Bob Repine, Oregon Department of Energy director, presents the Benton County Fairgrounds solar barn built with American Recovery and Reinvestment Act funds. The rooftop solar array will produce nearly a quarter of the energy used at the fairgrounds and the 12,000-square-foot space will house livestock and the Solar Education Center. | Photo courtesy of the Oregon Department of Energy
In bygone years, neighbors in rural America would share their time, tools and talent to “raise a barn” for a neighbor in need. This year, Benton County, Oregon residents demonstrated this same commitment to community at the Benton County Fairgrounds, but they didn’t build any ordinary barn. They constructed a livestock building powered by 306 roof-top solar modules funded by the American Recovery and Reinvestment Act.
“This building was built in the spirit of the traditional barn raising,” said Eric Thompson, past chair of the Benton County Fair Board and current Fairgrounds Foundation member, referring to the aspect of a community coming together to build something of utility.
The array will meet nearly a quarter of the fairgrounds’ annual energy needs and cut energy costs by $4,200 per year. The 82,700 kiloWatt hours of solar-generated electricity will avoid 1.1 million pounds of greenhouse gas emissions - equivalent to reducing automobile travel by 121,724 miles a year or planting 7.7 acres of trees.
Inside the 12,000-square-foot space a Solar Education Center displays information about the solar array, providing hundreds of local students with the opportunity to learn how the sun’s energy can be turned into electricity. The center was funded by the Oregon Department of Energy using Energy Efficiency and Conservation Block Grant funds from the Energy Department.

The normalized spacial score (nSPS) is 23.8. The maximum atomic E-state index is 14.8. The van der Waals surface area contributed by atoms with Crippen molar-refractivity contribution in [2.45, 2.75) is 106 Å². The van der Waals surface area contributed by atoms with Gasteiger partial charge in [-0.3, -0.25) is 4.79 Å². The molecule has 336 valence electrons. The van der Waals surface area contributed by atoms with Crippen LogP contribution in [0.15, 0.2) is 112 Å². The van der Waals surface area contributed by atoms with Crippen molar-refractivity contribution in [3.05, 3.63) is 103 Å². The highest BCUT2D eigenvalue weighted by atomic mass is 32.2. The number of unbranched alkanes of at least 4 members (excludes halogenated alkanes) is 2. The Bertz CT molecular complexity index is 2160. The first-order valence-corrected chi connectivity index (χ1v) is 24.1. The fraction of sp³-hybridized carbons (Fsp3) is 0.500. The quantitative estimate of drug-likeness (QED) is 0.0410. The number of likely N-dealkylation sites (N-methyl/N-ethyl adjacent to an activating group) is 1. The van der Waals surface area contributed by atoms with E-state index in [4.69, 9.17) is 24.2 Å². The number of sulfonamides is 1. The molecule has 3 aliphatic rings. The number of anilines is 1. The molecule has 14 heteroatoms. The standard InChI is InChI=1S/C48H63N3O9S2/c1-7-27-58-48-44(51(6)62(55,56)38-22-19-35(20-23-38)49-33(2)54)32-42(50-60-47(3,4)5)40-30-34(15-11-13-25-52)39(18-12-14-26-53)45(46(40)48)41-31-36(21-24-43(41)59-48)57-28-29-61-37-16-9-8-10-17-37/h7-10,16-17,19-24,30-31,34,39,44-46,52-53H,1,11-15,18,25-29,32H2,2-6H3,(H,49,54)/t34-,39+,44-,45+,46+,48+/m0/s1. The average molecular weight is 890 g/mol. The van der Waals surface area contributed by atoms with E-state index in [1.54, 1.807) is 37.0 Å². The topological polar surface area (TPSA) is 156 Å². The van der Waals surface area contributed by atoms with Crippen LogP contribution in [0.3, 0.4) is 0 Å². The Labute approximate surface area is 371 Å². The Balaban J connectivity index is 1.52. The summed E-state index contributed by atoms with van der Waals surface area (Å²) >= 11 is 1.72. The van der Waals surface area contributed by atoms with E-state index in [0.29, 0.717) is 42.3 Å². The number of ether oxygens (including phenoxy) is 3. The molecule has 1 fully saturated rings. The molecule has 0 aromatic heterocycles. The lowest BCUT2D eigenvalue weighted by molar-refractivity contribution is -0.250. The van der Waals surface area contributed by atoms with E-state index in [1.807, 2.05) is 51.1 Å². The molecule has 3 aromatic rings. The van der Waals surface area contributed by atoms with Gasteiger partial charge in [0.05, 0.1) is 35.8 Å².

The federal award for the Benton County Fairgrounds’ solar project also meant jobs. Oregon-based Benton Electric had four employees on the job for several months. T. Gerding Construction, JB Insulation of Lowell, Oregon, and Ramm Painting Inc. of Albany, Oregon, each had contractors on-site. The solar project also employed an engineer, project manager and project administration part-time along with a superintendent.
Every job helps,” Dave Eveland, a contractor working on the project, said.
The 14 inverters that convert the power from the solar cells into useable electricity were manufactured by PV-Powered, a Bend, Oregon company that has since expanded to a second site in Colorado Springs. The solar modules were made by Solon, which has a manufacturing operation in Tucson, Arizona.
“It is a success story of public and private partnership,” Thompson said.